- The Russian Mining Company (RMC) plans to install a Bitcoin mining farm on the site of an old aluminium plant.
- The new mining facility is intended to provide up to 20 percent of the world’s total Bitcoin hash rate.
The worldwide Bitcoin mining competition is in full swing. The Russian news portal RBC reports that the Russian Mining Company (RMC) is planning to install a Bitcoin mining farm on the site of a former aluminum plant, which is intended to provide up to 20 percent of the total worldwide Bitcoin hash rate.
The former aluminium plant in the Karelia region once belonged to the Russian metal giant Rusal. However, Rusal shut down production in the summer of 2018 after losing access to the American market due to US sanctions. Some of the old halls have now been rented by the Russian Mining Company (RMC). Dmitry Marinichev, Russian entrepreneur and founder of RMC, explained (freely translated):
Now the plant in Rusal is unprofitable, the electricity supplied is practically unused, and the people in the industrial city near the plant have no jobs. Our idea is to redesign the plant and sell its computing power as a service, i.e. offer an IT service.
Marinichev conducted an Initial Coin Offering (ICO) for RBC in 2017, which raised $43 million. This was significantly less than the $100 million the company intended to raise. However, it was still the most successful ICO in Russian history. In the same year, RMC created two mining pools for Bitcoin (BitcoinRussia) and Ether on the site of a former Moscow automotive plant.
Furthermore RMC announced a partnership with the British Cryptonex exchange on 24 October. Through this partnership, Marinichev aims to expand RMC to 20 percent of Bitcoin mining worldwide. This would generate revenues of approximately USD 100 million per month. So far, it is still a long way for RMC from achieving a market share of 20 percent. The data from btc.com show that BitcoinRussia currently still accounts for a (presumably) small volume of the Bitcoin hash rate, as the pool is not listed and only 7.9 percent comes from “unknown” miners.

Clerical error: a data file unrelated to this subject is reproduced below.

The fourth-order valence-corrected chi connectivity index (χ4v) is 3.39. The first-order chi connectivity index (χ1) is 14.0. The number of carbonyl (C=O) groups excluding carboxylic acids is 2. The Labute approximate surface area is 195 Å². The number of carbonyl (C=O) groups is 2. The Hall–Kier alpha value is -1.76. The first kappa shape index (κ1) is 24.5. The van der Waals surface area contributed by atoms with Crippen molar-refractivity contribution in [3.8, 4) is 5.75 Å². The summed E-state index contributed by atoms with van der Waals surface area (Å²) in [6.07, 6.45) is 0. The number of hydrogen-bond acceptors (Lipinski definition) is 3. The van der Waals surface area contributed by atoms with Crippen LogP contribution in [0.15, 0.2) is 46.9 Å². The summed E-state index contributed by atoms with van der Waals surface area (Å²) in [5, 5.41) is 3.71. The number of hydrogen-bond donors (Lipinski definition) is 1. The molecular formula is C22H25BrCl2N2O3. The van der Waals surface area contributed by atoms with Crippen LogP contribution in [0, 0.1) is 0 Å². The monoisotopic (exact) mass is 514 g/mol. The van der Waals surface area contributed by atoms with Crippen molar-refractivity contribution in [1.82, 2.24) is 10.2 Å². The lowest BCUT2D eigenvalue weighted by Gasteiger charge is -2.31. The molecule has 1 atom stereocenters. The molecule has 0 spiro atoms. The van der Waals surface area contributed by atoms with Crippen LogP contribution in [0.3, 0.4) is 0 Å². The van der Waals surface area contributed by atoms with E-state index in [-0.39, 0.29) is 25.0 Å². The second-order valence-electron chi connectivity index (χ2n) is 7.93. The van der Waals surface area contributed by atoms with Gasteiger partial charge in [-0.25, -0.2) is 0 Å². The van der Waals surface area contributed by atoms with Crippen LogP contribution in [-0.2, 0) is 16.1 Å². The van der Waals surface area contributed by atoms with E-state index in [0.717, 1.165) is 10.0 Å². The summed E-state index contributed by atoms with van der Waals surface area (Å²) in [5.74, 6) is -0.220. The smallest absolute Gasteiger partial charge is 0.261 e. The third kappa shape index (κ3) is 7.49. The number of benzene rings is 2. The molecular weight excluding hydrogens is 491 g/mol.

Global Bitcoin mining race
Yuri Pripachkin, President of the Russian Association for Cryptoeconomics and Blockchain (RACIB), believes that mining is still lucrative, but he cautions that electricity costs are the decisive factor (freely translated):
Electricity prices in Moscow are quite high, and it is only for this reason that the placement of mining equipment elsewhere can prove more profitable.
At the same time, he doubts that RMC can get 20 percent of Bitcoin mining (freely translated):
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There are already many players in the world who use this cryptocurrency. For the Russian pool, it is realistic to concentrate on 5-7% of the total volume, and the indicator depends very much on access to the corresponding electricity prices.
The concerns are also related to the news of recent days. Bitmain has announced that it will open the world’s largest Bitcoin mining farm in Texas (USA), which will initially be expanded to 25 megawatts and later to 50 megawatts, as well as 300 megawatts in the long term. In addition, the Chinese province of Sichuan has announced that it will intensify its efforts to remain the market leader, CNF reported. Sichuan is currently still the leader in the Bitcoin mining industry due to its low-cost hydropower.
In addition, Bitmain’s largest competitor, Canaan Creative, applied a few days ago for a US$400 million IPO in the US. With the new funds, Canaan Creative could prepare for a further expansion of its mining activities.